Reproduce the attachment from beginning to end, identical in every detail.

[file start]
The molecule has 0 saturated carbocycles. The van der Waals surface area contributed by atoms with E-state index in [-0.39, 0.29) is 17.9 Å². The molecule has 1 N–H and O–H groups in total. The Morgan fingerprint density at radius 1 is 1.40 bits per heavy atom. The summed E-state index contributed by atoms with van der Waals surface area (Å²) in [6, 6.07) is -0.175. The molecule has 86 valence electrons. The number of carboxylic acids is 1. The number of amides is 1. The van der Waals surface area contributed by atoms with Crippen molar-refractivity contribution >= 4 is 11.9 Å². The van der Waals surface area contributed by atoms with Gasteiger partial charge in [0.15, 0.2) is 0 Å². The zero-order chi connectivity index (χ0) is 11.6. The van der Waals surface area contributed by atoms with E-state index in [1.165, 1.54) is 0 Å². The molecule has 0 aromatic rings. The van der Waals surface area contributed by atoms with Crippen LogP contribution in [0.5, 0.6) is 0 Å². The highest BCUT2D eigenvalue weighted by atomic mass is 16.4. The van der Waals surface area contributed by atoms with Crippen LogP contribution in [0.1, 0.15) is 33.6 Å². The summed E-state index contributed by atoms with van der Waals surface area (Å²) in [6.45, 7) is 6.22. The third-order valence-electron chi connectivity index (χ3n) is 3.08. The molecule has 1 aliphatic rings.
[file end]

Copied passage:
The molecule has 0 saturated carbocycles. The van der Waals surface area contributed by atoms with E-state index in [-0.39, 0.29) is 17.9 Å². The molecule has 1 N–H and O–H groups in total. The Morgan fingerprint density at radius 1 is 1.40 bits per heavy atom. The summed E-state index contributed by atoms with van der Waals surface area (Å²) in [6, 6.07) is -0.175. The molecule has 86 valence electrons. The number of carboxylic acids is 1. The number of amides is 1. The van der Waals surface area contributed by atoms with Crippen molar-refractivity contribution >= 4 is 11.9 Å². The van der Waals surface area contributed by atoms with Gasteiger partial charge in [0.15, 0.2) is 0 Å². The zero-order chi connectivity index (χ0) is 11.6. The van der Waals surface area contributed by atoms with E-state index in [1.165, 1.54) is 0 Å². The molecule has 0 aromatic rings. The van der Waals surface area contributed by atoms with Crippen LogP contribution in [0.5, 0.6) is 0 Å². The highest BCUT2D eigenvalue weighted by atomic mass is 16.4. The van der Waals surface area contributed by atoms with Crippen LogP contribution in [0.1, 0.15) is 33.6 Å². The summed E-state index contributed by atoms with van der Waals surface area (Å²) in [6.45, 7) is 6.22. The third-order valence-electron chi connectivity index (χ3n) is 3.08. The molecule has 1 aliphatic rings.